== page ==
- Improve sales efficiency/marketing ROI: Personalized product recommendations increase conversions by 150% and average order value by 50%.
- Enhance customer loyalty via customer service effectiveness: Better understanding customers reduce the customer retention challenge for businesses.
- Make data-driven decisions: After collecting and analyzing customer data, taking action based on insights you gained from data is the next step.
Which types of data go into customer intelligence?
- Transactional data: The purchase history of customers includes the key data points that inform personalization engines.
- Behavioral data: This data type shows what customers do on your website. Businesses collect behavioral data with different techniques such as
- Heat maps
- Market research surveys
- Demographic data: Demographics reveal who your customer is in. It contains information about gender, age, marital status, education, location, and employment. While demographic data was an important input to product decisions in the past, transactional and behavioral data tends to be a better indicator of user’s preferences.
- Psychographics data: Psychographics is an emerging approach informed by psychology to understand why people make certain decisions. It reveals information about what triggers customers to buy by looking at the interests, opinions, and activities of the customer.
What are customer intelligence use cases?
It is hard to list all customer intelligence use cases but we provided some examples below:
This one is the most common use of customer intelligence. Behavioral segmentation divides users into different groups who have a similar behavioral pattern. Users may have the same lifecycle stage, previously purchased particular products, or have similar reactions to messages.
Modeling user flows on-site
User flow is the path taken by a prototypical user on a website or app to complete a task. The user flow takes them from their entry point through a set of steps towards a final action, such as purchasing a product. With content intelligence, businesses can monitor users’ movements through their journey. This monitoring enables businesses to model user flows on-site and identify improvements to optimize the user flows.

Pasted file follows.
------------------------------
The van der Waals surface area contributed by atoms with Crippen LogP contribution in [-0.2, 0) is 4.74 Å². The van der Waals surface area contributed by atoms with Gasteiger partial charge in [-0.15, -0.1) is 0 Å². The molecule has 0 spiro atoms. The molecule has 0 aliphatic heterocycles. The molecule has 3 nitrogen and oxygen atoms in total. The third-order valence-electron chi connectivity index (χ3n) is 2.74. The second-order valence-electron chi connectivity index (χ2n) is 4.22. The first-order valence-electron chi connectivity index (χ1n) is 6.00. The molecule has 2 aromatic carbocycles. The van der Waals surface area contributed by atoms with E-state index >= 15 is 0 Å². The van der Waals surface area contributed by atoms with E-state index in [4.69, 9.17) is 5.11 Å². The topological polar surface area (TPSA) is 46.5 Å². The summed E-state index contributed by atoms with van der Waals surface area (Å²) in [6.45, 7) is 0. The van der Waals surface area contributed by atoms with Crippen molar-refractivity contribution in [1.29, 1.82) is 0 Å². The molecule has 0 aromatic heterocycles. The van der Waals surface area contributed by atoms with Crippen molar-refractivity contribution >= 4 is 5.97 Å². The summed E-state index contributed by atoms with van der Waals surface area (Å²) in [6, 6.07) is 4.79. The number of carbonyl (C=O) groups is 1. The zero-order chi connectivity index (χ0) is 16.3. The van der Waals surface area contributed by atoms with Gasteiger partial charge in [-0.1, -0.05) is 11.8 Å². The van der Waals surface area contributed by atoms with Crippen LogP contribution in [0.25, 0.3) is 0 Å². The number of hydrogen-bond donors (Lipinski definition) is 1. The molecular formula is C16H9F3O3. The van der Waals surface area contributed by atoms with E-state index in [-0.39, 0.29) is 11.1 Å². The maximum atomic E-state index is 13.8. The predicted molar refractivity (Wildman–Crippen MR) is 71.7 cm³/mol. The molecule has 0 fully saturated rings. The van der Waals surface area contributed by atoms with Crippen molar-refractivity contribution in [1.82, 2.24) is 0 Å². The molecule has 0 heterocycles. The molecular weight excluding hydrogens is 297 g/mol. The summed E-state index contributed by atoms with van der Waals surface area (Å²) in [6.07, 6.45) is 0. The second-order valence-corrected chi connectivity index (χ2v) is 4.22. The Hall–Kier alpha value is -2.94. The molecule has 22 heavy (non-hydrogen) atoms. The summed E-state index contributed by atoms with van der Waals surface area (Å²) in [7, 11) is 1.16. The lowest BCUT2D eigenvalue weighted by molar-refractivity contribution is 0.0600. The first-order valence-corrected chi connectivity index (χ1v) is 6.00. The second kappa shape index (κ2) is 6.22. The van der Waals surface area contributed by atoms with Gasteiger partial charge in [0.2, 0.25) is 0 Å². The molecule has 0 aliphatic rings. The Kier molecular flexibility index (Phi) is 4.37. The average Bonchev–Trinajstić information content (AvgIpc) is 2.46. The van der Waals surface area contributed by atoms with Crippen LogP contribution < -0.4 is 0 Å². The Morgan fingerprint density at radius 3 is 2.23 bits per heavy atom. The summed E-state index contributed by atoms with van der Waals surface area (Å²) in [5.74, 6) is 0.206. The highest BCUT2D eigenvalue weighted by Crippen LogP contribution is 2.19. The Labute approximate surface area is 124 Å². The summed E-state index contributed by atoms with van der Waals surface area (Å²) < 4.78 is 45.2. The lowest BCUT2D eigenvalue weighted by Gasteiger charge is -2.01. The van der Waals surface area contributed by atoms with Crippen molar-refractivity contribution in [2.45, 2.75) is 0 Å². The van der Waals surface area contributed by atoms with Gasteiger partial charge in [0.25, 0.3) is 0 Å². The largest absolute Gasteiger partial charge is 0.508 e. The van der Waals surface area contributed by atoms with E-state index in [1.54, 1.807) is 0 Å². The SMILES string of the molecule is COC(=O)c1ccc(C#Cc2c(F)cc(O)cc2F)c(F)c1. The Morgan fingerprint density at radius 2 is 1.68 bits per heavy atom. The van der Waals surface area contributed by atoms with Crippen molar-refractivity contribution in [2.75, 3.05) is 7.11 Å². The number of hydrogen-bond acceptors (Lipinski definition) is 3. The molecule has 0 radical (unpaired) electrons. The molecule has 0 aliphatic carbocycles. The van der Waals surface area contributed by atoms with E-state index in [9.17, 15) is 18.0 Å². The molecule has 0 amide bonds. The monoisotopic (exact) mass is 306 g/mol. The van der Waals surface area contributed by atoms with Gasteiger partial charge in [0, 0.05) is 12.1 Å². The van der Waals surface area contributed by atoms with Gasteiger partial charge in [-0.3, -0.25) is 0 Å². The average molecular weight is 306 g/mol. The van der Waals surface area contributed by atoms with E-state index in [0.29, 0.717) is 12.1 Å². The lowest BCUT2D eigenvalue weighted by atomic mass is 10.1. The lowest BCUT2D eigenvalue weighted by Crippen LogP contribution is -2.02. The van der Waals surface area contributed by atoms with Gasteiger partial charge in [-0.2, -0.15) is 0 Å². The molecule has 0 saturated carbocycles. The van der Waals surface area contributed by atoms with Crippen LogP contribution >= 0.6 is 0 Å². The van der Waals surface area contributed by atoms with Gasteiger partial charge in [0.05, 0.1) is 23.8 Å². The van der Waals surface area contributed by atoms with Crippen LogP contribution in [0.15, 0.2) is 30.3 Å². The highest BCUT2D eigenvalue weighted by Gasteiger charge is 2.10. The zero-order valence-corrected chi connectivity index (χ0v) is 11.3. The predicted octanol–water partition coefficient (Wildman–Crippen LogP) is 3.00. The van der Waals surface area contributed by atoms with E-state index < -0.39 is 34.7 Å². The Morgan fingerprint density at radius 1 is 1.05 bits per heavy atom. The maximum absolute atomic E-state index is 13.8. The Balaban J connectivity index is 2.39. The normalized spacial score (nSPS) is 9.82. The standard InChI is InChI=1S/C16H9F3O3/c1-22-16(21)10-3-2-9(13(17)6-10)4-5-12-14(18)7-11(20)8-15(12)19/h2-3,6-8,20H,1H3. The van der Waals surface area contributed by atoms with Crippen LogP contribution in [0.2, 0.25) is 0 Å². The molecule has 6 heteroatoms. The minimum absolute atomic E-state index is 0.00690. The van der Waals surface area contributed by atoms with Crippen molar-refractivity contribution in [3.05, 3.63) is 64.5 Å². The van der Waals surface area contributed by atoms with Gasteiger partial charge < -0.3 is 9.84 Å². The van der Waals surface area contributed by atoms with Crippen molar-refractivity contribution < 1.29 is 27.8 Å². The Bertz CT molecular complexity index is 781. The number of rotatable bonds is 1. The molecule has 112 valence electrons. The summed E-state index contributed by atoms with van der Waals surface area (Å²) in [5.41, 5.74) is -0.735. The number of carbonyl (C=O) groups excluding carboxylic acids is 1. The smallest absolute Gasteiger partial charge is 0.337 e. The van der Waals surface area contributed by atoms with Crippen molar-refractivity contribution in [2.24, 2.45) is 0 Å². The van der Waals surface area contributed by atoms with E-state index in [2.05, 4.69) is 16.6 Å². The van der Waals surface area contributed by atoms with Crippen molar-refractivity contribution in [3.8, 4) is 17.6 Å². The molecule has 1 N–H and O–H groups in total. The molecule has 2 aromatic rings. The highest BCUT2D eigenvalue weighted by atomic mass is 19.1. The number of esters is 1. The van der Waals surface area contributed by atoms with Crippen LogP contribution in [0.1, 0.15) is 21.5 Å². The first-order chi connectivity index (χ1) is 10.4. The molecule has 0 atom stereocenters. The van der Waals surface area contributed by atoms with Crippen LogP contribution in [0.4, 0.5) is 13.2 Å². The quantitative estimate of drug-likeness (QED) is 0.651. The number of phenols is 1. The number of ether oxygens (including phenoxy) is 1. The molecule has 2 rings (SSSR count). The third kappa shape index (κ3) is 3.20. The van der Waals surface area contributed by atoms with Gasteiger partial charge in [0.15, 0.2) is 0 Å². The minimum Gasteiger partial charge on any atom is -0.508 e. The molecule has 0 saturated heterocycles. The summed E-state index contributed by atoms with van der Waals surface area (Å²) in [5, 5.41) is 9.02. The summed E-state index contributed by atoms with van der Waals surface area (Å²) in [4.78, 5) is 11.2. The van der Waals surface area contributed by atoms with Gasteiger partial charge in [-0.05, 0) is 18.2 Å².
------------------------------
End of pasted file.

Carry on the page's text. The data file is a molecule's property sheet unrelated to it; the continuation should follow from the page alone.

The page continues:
Geo-targeting is one of the simplest ways to customize messages or offers to customers. For example, food delivery apps use your location to offer the closest restaurants to you or when you write “hospitals” or “ATM” in the search query of navigation apps, search engines deliver you sorted results based on your location.
Personalization has numerous use cases that you can explore in our dedicated article on the topic.
Based on behavioral segments, businesses can send specific messages or offers that are customized to known preferences or buying patterns of these customer segments. Personalized emails are also a use case of account-based marketing (ABM) in B2B.
What are customer intelligence case studies?
- Challenge: Infiniti research‘s client from the telecommunication industry has been losing its market share to a competitor due to the lack of a unified view of its customers’ problems. The company wanted to launch different campaigns to meet the needs of the different segments.
- Solution: Infiniti Research helped the client to segment its large customer base into different groups by using customer intelligence. This helped the client to design a tailored growth strategy for different groups.
- Results: In the first year of partnership, the telecom company exceeded its growth target by 11% and grew its networked services business by 17%. Along with the accelerated growth of the business, the company boosted its sales by 30% with improved account planning.
- Challenge: Firstsource’s client is a UK bank that has been dealing with widespread inefficiencies due to insufficient integration of multiple customer service channels. The bank wanted to improve channel performance and reduce friction to optimize the customer experience.
- Solution: The bank implemented Firstsource’s First Customer Intelligence (FCI) tool to identify friction points customers experience during their omnichannel journey and measure channel performance. Based on the results of the tool, the banks started initiatives such as
- Optimizing the IVR (interactive voice response) system
- Creating an alternative channel strategy for secure customer messaging
- Streamlining account opening processes/systems after removing non-value added activities and process bottlenecks
- Results: Thanks to customer intelligence, the bank experienced
- $1.5 million reduction in customer care costs.
- 7% reduction in voice calls.
- 1% reduction in callbacks.
From automotive industry
- Challenge: After Mercedes-Benz USA launched a redesigned website, they realized that its build-your-own vehicle tool was not as easy to use as web developers had thought of.
- Solution: They used iPerceptions’ survey technology that enables customers to provide real-time feedback to Mercedes. The company used iPerception to identify how site visitors were using the tool and what they thought of it.
- Results: With that knowledge, Mercedes optimized their website and made it more user-friendly. In the end, the enhanced customer experience improved ROI.
If you still have questions about customer intelligence, we would like to help: